Today, on 18 February, Murmansk hosted a meeting of the Council of Representatives of Indigenous Peoples of the North under the Government of the Murmansk Region.
It was attended by representatives of the Murmansk Region Tourism Committee, Ministry of the Interior and Ministry of Natural Resources and the Environment, the administration of the Lovozero District and Lovozero settlement, Fedorovo Resources, the Sami Assembly Sam Sobbar and the Sami community.
The meeting kicked off with a discussion of interaction with the Murmansk Region tourism community with a view to developing a high-quality tourism offering.
This issue was previously discussed on 5 February 2021 at a meeting between Murmansk Region Governor Andrey Chibis and members of the Council and the Sami Assembly Sam Sobbar. The Governor approved of the indigenous peoples of the North building a dialogue and effective cooperation with the tourism industry of the Murmansk Region.
The Council highlighted that the Governor had set it as a target to have the Kola Peninsula’s image associated with the unique traditions of the Sami people.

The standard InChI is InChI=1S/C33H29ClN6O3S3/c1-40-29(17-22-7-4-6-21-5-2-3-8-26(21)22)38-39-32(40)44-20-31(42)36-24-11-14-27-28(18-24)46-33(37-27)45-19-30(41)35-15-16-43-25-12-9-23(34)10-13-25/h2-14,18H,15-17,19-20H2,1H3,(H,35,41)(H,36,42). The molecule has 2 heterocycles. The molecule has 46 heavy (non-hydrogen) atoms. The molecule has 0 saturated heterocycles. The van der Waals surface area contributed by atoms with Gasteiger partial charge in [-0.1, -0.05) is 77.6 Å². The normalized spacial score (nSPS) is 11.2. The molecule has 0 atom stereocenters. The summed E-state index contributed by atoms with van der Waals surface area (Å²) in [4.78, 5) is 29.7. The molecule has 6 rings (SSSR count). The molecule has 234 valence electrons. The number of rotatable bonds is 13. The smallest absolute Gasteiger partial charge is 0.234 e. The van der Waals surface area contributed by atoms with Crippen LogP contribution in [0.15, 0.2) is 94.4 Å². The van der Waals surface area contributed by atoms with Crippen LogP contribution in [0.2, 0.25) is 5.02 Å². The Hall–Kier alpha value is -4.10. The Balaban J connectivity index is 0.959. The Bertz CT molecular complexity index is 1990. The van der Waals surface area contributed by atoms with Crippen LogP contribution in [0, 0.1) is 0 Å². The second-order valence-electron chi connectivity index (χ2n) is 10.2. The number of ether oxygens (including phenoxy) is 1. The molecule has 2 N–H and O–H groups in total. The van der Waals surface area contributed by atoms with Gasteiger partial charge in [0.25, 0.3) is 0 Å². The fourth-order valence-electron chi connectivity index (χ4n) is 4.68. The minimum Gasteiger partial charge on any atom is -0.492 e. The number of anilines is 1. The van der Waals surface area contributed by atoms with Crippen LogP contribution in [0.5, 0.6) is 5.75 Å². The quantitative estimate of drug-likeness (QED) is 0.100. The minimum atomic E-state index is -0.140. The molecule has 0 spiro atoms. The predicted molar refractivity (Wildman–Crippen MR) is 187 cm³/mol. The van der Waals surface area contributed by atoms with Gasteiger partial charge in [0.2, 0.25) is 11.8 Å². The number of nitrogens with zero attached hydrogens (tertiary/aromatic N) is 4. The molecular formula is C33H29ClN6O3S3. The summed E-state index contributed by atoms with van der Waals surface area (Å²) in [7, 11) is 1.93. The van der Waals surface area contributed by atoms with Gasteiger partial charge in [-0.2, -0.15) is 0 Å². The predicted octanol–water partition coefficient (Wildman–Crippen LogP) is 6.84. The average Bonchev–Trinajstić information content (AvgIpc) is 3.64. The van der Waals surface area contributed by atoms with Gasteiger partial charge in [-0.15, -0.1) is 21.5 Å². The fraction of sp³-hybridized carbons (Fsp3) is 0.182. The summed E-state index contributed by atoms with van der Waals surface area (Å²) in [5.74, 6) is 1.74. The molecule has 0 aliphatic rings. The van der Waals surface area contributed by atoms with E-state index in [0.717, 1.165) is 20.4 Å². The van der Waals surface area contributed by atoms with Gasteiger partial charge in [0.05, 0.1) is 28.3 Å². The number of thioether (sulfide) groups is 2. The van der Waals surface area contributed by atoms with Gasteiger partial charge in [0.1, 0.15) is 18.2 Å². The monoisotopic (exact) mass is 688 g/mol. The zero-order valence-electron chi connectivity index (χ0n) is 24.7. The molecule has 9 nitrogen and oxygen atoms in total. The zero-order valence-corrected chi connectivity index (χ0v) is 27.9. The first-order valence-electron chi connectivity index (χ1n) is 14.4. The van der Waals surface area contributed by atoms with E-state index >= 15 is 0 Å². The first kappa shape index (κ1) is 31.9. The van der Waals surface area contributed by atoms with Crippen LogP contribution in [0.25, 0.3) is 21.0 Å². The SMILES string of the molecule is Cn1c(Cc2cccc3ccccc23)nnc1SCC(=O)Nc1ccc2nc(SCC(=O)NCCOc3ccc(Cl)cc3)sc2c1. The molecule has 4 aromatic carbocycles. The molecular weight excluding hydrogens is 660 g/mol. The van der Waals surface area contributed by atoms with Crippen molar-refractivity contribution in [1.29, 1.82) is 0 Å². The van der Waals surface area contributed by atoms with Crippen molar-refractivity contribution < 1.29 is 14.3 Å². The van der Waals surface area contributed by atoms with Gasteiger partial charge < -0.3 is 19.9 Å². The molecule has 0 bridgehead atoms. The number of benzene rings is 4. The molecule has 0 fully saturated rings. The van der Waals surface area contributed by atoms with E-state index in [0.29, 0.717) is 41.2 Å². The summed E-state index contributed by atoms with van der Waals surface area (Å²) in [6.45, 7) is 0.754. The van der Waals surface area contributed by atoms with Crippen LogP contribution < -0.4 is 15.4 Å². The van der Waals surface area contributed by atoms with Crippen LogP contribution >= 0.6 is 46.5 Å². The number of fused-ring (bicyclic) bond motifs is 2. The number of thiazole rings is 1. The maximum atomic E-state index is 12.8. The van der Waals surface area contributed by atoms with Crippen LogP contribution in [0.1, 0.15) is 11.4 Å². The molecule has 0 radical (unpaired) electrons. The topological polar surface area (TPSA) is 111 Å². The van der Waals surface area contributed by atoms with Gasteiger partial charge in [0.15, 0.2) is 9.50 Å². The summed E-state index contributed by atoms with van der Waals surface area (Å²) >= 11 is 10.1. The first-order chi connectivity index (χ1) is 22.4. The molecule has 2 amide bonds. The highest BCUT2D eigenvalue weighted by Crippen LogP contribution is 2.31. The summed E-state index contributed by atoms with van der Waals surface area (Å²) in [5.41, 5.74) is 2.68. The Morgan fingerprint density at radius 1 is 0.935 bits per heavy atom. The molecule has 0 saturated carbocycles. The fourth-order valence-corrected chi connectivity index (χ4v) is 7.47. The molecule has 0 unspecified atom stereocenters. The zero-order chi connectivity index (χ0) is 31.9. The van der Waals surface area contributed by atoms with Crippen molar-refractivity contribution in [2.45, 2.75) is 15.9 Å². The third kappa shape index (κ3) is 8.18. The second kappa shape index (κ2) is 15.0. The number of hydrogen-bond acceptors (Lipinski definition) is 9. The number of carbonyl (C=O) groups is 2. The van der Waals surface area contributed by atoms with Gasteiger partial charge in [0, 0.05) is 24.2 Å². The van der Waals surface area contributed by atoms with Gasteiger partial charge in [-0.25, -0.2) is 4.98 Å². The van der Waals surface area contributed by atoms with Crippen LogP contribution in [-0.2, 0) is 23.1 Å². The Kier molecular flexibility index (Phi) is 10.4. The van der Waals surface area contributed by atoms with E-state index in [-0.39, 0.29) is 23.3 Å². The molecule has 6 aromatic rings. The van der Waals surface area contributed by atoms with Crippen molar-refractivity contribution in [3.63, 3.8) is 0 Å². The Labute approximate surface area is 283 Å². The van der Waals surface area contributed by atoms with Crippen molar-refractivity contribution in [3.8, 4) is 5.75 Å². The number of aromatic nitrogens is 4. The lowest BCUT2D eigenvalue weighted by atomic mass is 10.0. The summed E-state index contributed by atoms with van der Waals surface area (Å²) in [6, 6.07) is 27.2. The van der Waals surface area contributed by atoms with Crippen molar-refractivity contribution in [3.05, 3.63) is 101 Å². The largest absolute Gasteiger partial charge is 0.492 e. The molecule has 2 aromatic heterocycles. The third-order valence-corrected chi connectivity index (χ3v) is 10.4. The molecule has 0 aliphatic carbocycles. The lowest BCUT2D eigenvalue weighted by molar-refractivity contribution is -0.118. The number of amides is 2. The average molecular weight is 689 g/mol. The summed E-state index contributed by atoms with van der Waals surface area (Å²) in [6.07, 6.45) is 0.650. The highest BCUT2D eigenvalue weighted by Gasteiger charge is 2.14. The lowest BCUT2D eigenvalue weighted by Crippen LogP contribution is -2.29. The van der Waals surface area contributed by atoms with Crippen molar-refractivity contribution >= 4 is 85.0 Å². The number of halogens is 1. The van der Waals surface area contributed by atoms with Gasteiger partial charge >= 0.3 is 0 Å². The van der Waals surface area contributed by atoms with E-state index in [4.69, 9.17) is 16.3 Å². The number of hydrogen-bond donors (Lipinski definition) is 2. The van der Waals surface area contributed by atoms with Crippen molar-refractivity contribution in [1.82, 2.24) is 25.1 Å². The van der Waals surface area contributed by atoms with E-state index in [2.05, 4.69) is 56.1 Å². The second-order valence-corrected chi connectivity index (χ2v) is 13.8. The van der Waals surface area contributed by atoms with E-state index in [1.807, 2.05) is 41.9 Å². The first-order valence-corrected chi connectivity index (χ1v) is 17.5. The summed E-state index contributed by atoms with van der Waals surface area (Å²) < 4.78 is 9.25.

Following the discussion, it was decided to hold a joint round table for representatives of the tourism industry and a series of events to achieve the above target.
Chairman of the Murmansk Region Tourism Committee Alexander Eliseev said he had hopes for effective cooperation with representatives of the indigenous peoples to promote local tourism.
Also during the meeting, the Council members discussed the opportunities available under the Arctic Hectare federal programme, which envisages the allocation of Arctic land plots to Russia’s residents.
Another issue raised during the meeting was the presentation of the project to develop the Fedorova Tundra PGM deposit in the Lovozero District of the Murmansk Region to the Sami community. CEO of Fedorovo Resources Alex Gostevskikh noted that the operating company would conduct a comprehensive pre-investment economic, environmental and social assessment of the project in line with the best international standards. The areas of special attention will include sustainable management of natural resources, care for the unique Arctic flora and fauna of the Kola Peninsula, and preservation of national cultures and traditions of the indigenous minorities of the North.
The Council noted Fedorovo Resources’ commitment to social responsibility and willingness to cooperate and decided to continue the dialogue with the Company. During the meeting, the participants were also informed about the start of a procedure to appoint a new Council and the launch of an annual environmental clean-up campaign to free the tundra’s reindeer migration routes near human settlements from household and construction waste.